[CentOS] Upgrading Python with Yum

Akemi Yagi amyagi at gmail.com
Mon Mar 22 14:47:24 UTC 2010

On Mon, Mar 22, 2010 at 7:36 AM, Susan Day <suzieprogrammer at gmail.com> wrote:
>> "Where can I get the latest version of XyZ.rpm for CentOS? I cannot
>> find it anywhere."
>> (
>> http://wiki.centos.org/FAQ/General#head-472ce8446ebcfc82ca1800f775ba0e629ac835c7
>> )

> Well that states that the latest "stable version" is supported by CentOS,
> not the "cutting edge" version. Fine; however, according to python.org:
> The current production versions are Python 2.6.5 and Python 3.1.2.
> So, if "production version" == "stable version", as I believe it should,
> there's a serious disconnect between the thinking of the folks at python and
> CentOS. I believe 2.4.6 has been stable for about 5 years, if I'm not
> mistaken, and that's an advance over what CentOS is packaging. Needless to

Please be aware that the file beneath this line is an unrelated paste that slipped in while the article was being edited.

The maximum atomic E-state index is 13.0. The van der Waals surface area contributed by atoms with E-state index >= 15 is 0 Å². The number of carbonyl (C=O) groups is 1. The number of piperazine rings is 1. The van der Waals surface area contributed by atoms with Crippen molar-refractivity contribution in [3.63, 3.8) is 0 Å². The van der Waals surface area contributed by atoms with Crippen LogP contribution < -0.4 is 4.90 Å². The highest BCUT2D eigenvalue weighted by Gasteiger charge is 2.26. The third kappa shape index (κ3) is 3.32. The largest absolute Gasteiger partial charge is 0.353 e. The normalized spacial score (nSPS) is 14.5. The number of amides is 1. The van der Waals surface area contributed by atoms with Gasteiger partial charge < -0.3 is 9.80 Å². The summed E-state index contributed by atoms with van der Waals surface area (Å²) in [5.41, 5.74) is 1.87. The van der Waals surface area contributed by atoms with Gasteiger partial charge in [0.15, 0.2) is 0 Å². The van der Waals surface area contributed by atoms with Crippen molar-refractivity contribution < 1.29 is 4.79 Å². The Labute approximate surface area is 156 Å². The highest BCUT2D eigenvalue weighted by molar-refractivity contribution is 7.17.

> say, I don't want to run software that's antique, and I think that's what
> CentOS is promoting, I'm sorry to say. So, am I stuck with tarballs?

I was hoping you would also look at the link to the "backport" page in
that FAQ.  It is all about Enterprise class Linux:

"... One of these features changed the module interface. In this case,
if Red Hat issued a security update with version 2.0.43 of the Apache
HTTP Server, replacing version 2.0.40, any modules customers were
using would have had to be updated (recompiled) to match the new
module interface. If customers were using third-party modules, they
would have had to go to their supplier of those modules to get
updates. Moving from version 2.0.40 to 2.0.43 of the Apache HTTP
Server would have required manual effort by system administrators;
therefore, such an update would not be suitable for automated upgrade
systems such as the Red Hat Network..."

In a package-based distro like CentOS, installing from tarballs is
strongly discouraged. Please also take a look at:



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